My morning plan did not
include a yogurt container
in the cup holder...
That's not quite what happened. Instead of sitting at the local Starbucks, I found myself driving this yogurt container to a Civil War battlefield near my house at around 6:45.

This morning, Eric got up around 5, and I stayed in bed with the cats while he showered. Abi likes to spend a little time letting me know he's happy to be alive by yelling and purring at me, and I like to indulge us both before I get up to feed him. Once he was fed, I got some things together for Eric's lunch, and saw him off. So far, all was going according to plan, and I went upstairs to get a shower.

When I went into the bathroom, I noticed Penny lurking near the door of the office and extra bedroom. Our split-level house is pretty compact upstairs; almost everything is line-of-sight up there. Abi hadn't finished his food, which we keep in the office behind a baby gate that Penny doesn't seem to know how to jump. She will sometimes sit in front of it, so I didn't think much of it, until she started flipping out and diving around. To my surprise, when she calmed down and turned around, I realize what she was playing with had been the live mouse she had in her mouth.

Standing naked in my bathroom and watching my 13 year old cat walk by carrying the live mouse she just caught was not in plans. Suddenly, I went from calm, competent teacher/graduate student/adult to squealing child. I honestly didn't know what to do. All I knew was that if Penny dropped that mouse in the kitchen, it would go under the stove and we'd lose it.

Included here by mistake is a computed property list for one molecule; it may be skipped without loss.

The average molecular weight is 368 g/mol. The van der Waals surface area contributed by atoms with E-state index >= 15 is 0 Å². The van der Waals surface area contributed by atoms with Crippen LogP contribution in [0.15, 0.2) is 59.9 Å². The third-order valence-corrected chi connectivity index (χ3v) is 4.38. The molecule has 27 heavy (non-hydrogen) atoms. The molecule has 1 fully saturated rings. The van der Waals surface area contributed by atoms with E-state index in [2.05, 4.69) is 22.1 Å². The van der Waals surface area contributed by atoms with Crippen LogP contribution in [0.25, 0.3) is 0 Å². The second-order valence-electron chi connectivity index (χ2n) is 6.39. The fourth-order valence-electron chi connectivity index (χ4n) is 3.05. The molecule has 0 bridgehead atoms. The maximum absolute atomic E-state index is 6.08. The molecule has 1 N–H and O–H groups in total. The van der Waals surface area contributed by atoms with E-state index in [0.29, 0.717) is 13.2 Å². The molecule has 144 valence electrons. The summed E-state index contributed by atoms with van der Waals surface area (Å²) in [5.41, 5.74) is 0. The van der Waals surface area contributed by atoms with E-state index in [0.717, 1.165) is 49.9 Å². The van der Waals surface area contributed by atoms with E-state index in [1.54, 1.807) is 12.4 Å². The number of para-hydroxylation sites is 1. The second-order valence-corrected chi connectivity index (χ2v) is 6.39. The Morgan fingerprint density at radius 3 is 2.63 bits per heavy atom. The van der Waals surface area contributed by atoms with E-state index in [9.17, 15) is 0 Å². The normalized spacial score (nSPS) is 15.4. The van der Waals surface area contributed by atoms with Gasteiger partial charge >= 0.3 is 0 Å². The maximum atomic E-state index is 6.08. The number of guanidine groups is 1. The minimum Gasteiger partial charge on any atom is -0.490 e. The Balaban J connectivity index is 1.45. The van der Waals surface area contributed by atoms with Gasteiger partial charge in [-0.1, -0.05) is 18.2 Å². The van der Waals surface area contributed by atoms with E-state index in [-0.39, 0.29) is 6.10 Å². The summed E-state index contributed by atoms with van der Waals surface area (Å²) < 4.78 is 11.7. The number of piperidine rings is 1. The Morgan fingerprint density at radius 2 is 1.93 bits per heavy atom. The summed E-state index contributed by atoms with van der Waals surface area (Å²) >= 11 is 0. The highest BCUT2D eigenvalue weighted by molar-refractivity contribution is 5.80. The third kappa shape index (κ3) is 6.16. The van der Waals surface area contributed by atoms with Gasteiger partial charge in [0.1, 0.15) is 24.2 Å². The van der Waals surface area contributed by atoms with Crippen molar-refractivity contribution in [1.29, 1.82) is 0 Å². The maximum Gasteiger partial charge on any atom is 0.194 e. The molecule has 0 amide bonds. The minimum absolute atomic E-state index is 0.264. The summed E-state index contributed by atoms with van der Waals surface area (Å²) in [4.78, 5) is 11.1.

That's happened before--before Penny came to live with us, Abi once caught a mousy "toy" and brought it upstairs to play. We had to set a live trap to capture that very clever mouse, and I learned then that dumping a mouse within running distance of the house would result in a replay of the action a couple of days later.

Penny, who like Abi has never known hunger or life as a stray, clearly has the hunting instinct, but not the killing instinct. She wasn't interested in this mouse as a meal. This mouse was just the coolest, most interactive toy she ever discovered. She strolled right past me, took her new toy downstairs to an open space in the living room, and put it down. The mouse, sensing its chance, took off, and the chase was on.

While I tried to figure out what to do, she caught it and let it go a couple of times. It wasn't until it ran behind a nightstand near the door that I thought to call Eric and tell him what was going on. Penny had the mouse cornered there, and I had a moment to think. Eric suggested that if I wanted to get the mouse out of the house, I'd have to catch it and release it somewhere.

So, I helped Penny by moving the nightstand, and she handily caught the mouse, brought it back to the open space in the living room, and dropped it again. This time, it went under a bookshelf, which I had to move, and Penny retrieved her mouse as the other cats watched the show.

The teeny mouse waits,
safe in its container,
just before I let it out in a
National Park Service field.